“I see lots of misspellings on resumes,” shares Meg. “It’s a tiny thing, but if it’s a position that requires lots of attention to detail, it kind of speaks volumes if the attention to detail was not paid on the actual resume…And as crazy as this sounds, make sure that the document you’re uploading is your resume,” warns Meg. “I’ve seen some crazy documents come through that are not actually resumes.”
Tailor Your Resume with Keywords
Another resume insight that is perhaps one of the most important of all is tailoring your resume. You might think it’s more time efficient to simply use one perfected version of your resume, but Tony Gilbert from Raytheon will advise you otherwise.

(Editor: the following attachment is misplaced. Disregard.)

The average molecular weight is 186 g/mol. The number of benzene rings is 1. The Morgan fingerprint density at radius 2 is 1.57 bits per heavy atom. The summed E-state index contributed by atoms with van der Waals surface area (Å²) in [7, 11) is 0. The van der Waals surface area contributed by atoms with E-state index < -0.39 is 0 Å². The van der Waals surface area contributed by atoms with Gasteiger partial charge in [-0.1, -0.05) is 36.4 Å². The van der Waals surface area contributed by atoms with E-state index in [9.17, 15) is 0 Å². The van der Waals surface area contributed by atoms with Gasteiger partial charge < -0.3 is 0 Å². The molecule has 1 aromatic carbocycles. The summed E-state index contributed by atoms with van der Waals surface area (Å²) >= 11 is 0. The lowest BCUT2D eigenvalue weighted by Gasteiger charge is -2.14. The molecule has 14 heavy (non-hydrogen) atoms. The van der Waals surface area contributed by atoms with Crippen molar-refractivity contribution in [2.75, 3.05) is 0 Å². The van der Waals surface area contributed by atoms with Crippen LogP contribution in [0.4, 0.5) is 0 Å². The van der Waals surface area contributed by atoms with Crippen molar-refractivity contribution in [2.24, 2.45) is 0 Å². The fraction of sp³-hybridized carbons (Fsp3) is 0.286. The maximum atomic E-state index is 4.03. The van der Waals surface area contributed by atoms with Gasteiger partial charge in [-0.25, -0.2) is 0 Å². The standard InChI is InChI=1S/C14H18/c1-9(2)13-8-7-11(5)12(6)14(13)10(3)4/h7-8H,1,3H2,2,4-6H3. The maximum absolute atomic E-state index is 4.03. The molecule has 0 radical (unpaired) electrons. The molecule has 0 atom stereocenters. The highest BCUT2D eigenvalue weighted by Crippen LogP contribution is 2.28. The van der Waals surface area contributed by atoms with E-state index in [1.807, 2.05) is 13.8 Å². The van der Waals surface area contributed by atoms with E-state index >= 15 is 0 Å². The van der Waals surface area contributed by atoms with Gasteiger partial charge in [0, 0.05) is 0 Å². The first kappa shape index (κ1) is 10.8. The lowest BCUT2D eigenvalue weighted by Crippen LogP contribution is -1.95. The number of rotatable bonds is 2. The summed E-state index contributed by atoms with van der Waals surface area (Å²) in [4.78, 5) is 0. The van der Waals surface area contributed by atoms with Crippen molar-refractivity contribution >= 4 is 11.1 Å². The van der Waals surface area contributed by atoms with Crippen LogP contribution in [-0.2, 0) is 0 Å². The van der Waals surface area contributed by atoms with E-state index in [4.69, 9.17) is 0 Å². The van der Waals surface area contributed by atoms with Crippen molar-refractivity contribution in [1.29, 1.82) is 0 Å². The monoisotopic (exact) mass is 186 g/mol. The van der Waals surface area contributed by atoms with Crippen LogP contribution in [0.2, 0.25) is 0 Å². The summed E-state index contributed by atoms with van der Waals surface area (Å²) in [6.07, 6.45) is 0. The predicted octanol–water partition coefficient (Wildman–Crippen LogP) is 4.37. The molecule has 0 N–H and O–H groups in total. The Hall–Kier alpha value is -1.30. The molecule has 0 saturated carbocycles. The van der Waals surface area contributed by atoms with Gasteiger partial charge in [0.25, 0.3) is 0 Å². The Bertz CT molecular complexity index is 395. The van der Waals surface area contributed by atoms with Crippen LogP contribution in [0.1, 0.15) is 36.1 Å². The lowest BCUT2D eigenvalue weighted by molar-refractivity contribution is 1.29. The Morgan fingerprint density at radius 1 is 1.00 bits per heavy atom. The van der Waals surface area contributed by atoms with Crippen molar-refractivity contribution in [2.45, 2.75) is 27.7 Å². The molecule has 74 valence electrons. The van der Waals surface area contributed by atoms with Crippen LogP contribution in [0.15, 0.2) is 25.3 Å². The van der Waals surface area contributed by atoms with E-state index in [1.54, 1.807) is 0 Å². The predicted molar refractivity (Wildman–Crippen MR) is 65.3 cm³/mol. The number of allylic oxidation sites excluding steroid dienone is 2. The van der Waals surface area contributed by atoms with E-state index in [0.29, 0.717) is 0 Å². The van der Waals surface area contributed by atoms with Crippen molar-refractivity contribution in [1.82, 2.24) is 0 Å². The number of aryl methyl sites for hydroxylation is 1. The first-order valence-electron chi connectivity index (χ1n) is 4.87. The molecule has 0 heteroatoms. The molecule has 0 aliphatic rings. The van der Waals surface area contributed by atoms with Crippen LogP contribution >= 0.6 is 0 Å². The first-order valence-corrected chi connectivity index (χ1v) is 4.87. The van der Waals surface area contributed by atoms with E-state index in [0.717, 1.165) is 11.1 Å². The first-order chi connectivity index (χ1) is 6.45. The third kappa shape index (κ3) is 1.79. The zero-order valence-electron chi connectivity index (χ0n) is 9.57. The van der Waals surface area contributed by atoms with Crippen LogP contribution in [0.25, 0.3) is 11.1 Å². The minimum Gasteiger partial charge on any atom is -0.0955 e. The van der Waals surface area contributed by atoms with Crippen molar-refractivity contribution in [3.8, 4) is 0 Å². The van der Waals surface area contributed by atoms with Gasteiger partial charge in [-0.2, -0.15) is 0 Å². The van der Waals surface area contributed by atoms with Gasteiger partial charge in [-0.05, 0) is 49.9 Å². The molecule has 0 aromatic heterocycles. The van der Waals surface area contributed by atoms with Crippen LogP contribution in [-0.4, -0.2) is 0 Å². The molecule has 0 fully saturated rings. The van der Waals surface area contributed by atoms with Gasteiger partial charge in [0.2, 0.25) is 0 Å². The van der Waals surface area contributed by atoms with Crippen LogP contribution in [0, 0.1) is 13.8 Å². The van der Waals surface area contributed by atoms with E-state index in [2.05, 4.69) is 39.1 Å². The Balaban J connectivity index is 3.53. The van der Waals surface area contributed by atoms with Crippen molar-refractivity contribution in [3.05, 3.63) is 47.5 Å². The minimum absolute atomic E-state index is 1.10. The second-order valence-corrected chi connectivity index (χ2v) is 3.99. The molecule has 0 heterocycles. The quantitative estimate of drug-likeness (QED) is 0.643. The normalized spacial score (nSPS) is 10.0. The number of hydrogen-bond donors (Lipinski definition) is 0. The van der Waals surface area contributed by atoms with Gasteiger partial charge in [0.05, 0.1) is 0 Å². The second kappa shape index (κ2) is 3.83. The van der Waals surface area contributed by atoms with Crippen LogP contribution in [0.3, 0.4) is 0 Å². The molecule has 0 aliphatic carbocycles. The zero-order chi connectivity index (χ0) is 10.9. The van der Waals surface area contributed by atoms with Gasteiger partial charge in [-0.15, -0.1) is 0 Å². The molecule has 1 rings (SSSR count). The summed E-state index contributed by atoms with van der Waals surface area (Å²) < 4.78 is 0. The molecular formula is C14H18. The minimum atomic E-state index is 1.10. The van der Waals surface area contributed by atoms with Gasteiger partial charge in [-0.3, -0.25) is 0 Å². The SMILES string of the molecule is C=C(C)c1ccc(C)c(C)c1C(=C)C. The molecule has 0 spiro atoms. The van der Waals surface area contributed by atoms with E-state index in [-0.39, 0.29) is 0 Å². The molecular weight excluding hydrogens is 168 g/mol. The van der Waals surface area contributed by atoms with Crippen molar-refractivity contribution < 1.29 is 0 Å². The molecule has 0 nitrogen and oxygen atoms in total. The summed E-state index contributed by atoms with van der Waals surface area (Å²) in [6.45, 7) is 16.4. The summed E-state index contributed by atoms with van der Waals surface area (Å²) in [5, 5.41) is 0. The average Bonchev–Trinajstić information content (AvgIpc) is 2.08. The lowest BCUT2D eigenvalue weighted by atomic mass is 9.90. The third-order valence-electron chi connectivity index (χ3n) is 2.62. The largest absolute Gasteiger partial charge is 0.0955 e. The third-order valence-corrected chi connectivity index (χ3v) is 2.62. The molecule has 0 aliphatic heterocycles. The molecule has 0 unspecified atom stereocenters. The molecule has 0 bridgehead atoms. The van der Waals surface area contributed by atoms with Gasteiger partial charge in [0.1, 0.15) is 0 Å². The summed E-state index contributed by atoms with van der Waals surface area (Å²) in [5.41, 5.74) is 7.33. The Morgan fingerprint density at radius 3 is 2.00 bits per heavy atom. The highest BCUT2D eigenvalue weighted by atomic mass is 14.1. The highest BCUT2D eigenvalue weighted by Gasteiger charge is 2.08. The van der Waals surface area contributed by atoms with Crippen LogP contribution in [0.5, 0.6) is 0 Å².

“You have to tailor your resume to every job you apply to,” shares Tony. “You’re better off applying for five jobs with a specific, tailored resume to the basic qualifications or basic requirements of the job, then applying to 100 jobs with a general resume.”
But why is that the case? Tony explains that large companies might have as many as 500 resumes to consider for one position. He simply doesn’t have the time to get through that many manually.
“I’m gonna start putting keyword searches into our applicant tracking system (ATS),” says Tony. “If there’s a qualification for a bachelor’s degree, I’m gonna put ‘bachelors,’ and it’s going to narrow from 500 to 100. And then I’m going to keep putting more qualifications until I have my top five or 10. And then I’m going to look at their resumes and I’m going to do a recruiter screen. But if you’re missing one of the major qualifications, because you just didn’t know or you’re just too lazy to tailor your resume, then you could have missed out on the perfect opportunity.”